What started with maverick software developers has actually become, during the last few years, a growing reality. Software systems can now be implemented to function in lieu of humans. While this sounds great (or not) on its face, there are a few key reasons why AI—that is, Artificial Intelligence, won’t be taking over your job any time soon.
Well, maybe it already has. If you are a checkout clerk, you may have witnessed an exponential growth in customer self-service stations at your workplace in recent months. That is not what I am talking about. When I reference AI, I am specifically talking about phone interface systems which function on behalf of a user or a business.
Having made that clear, let’s take a look at some of the systems that are already out there. Google Duplex is perhaps the most well known, simply because it’s Google. In one video, Sundar Pichai gives a jaw-dropping demonstration of the system showing what it can do for customers and businesses.. although he seems to admit that some calls don’t go as planned.
In another demo available on YouTube, Gridspace shows us what they can do with AI technology to create a seamless customer experience. While we are prepared to stand and applaud at the way everything ties together, again it becomes obvious that the representations are a bit fanciful.
Of course, we know that demos are meant to sell product. We get that. You always put your best foot forward when you are showing a demo; and whatever problems or glitches may lie back of your system are usually not discussed at that initial stage of presentation.
But there are reasons why companies are still very hesitant in investing in these systems. And it’s not simply the high cost of implementation. If you are a B2B or B2C company, you know that contact between your company and its clients and/or customers is simply one phase of its day-to-day business paradigm. When we consider someone calling in to purchase a product or request a service, we must also reckon on things such as data capture and data entry. And that’s where AI runs into kinks.
Not to even speak of things like data security (that is a totally different discussion), we all know how essential it is for the information tendered by the end-user/requester to be accurately captured by a system which purports to replace a live user. The videos make it look so easy. But we suspect that developers are not telling the entire story.
If I have to provide information relative to a transaction, what guarantee is there that the information will be correctly captured? After all, it’s just me and a computer program, and no one else is watching. Siri still doesn’t understand me when I tell her to turn off my flashlight. Are we really there yet?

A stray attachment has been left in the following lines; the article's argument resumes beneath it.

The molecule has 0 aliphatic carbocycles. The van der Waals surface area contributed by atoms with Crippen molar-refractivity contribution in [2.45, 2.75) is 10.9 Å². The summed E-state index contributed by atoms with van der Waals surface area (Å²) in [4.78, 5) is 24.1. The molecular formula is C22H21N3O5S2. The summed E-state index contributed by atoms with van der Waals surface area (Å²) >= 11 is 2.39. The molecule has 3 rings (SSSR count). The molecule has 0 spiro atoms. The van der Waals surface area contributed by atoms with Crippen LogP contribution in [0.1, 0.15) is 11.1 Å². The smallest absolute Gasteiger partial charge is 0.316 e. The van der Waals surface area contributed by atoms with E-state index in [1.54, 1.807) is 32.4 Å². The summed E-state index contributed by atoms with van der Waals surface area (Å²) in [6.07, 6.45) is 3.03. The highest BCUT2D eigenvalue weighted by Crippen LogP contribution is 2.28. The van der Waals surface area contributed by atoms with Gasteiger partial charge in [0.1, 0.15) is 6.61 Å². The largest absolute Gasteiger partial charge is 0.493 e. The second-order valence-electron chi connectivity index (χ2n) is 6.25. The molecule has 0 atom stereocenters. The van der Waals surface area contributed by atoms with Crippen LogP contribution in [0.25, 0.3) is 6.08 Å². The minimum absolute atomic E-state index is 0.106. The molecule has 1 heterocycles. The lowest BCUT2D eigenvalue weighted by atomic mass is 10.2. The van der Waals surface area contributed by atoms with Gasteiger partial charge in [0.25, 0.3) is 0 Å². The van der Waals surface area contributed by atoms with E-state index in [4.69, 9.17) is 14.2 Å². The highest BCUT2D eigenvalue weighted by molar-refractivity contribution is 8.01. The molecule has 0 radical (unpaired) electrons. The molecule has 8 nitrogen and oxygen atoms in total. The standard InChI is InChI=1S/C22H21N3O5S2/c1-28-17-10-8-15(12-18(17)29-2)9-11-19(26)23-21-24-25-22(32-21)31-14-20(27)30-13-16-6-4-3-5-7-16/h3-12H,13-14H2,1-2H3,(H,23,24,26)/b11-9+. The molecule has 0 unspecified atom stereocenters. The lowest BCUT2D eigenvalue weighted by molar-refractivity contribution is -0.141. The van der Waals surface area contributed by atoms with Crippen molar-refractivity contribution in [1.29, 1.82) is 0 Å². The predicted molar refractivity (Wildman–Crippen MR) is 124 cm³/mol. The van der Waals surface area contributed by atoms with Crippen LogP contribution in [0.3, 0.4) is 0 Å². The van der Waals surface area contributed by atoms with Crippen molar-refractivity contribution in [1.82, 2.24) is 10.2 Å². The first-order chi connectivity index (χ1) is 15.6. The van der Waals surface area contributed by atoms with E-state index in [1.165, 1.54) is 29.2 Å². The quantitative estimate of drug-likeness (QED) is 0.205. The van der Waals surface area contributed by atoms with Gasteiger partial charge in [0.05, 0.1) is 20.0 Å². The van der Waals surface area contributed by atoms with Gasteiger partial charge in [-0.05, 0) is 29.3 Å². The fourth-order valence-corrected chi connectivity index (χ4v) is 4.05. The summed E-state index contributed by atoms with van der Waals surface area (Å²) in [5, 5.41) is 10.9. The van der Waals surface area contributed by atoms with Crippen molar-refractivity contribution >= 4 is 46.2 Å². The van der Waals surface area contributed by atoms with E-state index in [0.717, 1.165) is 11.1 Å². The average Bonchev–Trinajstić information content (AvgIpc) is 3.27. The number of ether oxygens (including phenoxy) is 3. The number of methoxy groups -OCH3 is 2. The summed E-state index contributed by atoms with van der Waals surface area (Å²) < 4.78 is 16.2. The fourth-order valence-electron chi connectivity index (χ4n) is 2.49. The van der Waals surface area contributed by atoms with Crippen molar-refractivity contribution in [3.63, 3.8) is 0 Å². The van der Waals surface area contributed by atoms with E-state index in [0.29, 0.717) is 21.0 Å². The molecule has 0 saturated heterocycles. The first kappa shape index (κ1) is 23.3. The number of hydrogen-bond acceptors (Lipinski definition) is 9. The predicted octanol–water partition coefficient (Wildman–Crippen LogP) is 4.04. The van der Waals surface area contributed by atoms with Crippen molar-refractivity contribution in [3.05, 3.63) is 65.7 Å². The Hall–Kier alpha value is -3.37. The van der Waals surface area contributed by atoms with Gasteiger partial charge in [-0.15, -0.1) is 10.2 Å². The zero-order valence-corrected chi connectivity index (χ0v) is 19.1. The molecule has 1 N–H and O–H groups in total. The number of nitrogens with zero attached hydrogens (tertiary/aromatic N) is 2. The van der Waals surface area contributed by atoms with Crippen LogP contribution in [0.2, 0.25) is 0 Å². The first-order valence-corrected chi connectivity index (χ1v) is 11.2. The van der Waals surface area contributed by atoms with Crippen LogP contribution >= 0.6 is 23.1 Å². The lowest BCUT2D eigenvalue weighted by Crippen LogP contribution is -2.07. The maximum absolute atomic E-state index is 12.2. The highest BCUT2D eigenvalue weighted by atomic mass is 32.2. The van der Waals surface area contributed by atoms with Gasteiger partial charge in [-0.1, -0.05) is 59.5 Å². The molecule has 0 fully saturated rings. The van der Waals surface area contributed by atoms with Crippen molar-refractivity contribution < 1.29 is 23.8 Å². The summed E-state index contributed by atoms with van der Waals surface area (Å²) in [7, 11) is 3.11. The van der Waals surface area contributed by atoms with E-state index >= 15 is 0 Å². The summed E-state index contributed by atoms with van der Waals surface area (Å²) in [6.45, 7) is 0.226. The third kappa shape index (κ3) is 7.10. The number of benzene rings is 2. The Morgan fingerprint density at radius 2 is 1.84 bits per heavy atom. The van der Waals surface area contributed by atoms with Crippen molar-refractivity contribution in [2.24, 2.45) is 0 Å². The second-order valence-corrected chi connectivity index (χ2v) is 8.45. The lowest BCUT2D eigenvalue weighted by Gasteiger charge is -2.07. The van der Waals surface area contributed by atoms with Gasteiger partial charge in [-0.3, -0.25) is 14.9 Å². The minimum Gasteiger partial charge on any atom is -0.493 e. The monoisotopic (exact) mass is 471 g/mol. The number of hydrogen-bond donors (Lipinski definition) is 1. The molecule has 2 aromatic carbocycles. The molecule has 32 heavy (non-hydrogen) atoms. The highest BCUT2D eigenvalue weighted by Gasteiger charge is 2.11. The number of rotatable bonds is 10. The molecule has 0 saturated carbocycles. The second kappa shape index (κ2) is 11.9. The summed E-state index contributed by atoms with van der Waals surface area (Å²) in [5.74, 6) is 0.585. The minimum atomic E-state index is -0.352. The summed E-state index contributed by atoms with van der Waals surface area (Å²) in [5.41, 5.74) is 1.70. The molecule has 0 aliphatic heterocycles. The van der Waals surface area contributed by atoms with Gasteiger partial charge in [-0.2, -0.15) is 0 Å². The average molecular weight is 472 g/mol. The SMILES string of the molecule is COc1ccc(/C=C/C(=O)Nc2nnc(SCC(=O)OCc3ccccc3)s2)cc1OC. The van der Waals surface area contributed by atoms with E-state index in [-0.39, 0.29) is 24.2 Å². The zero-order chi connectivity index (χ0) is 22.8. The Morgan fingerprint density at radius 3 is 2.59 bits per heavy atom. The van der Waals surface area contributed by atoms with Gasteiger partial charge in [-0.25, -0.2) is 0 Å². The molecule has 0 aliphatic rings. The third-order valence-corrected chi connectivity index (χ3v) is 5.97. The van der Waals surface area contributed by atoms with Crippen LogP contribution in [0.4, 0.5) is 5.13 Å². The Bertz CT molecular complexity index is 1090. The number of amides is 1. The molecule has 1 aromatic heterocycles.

Also, have we fully fleshed out issues like data entry? It is one thing to accurately capture the information. But how exactly will the system transcribe that information to third party software systems so that it can be internalized? AI developers must face the fact that virtually every organization uses multiple software systems to record and store data. Will AI cooperate efficiently with those systems? If so, how??
Suppose that the B2C company is using Oracle to store information regarding customers’ orders, and Salesforce to store internal notes. Suppose there is yet another program needed for tracking loyalty points. Can the AI software access all these systems simultaneously, and do all that is needed in one phone session, without any IT hiccups? Remember, there may be calls holding.
Until software developers take it to the next level, human users will be needed to transcribe data, because systems are still unable to do all that a live user is accustomed to do. They can’t, and we know they can’t. Even in a hybrid environment which used only some AI, data would still need to be gathered from the actual calls themselves, if only for quality assurance purposes; i.e., to make sure that AI was doing its job correctly. Hence, you can keep your call centers busy. If I have to listen to the same call to get the information, I may as well just take the call.
One solution, of course, would be to build “all-in-one” systems developed not only to take calls, but capture and store data as well. That would obviate the difficulty of dealing with multiple programs, and bring everything related to the transaction under one banner. Due to the nature of things, there will always be some amount of human interaction needed, because problems occur. Systems fail, data must be retrieved, glitches must be worked out, and what have you. But comprehensive software systems would at least float AI out of the novelty phase and into the mainstream.
Naturally, the more complex a company’s business operations, the more distant are its prospects of accepting AI as an alternative solution to an ‘analog’ work environment. Will there be storm signals before actual implementation? Of course. From the business side of things, company policies and operations would probably have to streamline, if not simplify, in order to accommodate themselves to the software. Thus, you would likely see a ‘dumbing down’ of the organization’s internal processes preparatory to any wholesale (or retail) AI invasion.
The conclusion, then, is clear. AI is still a way away. It’s in the offing. But it’s not right around the corner. Andrew Yang is still ahead of his time. Despite all the hype, I believe that much of the AI talk equates to “The Martians are coming!”.. because, after all, when a company develops a software system, they need to get it out there. Their business is not to present a realistic, but an ideal, scenario. And that is where we must stop and bring the conversation back down to earth. While we, too, look forward to the revolutionary changes that AI will bring, we must admit that, currently, HAL is still somewhere in space.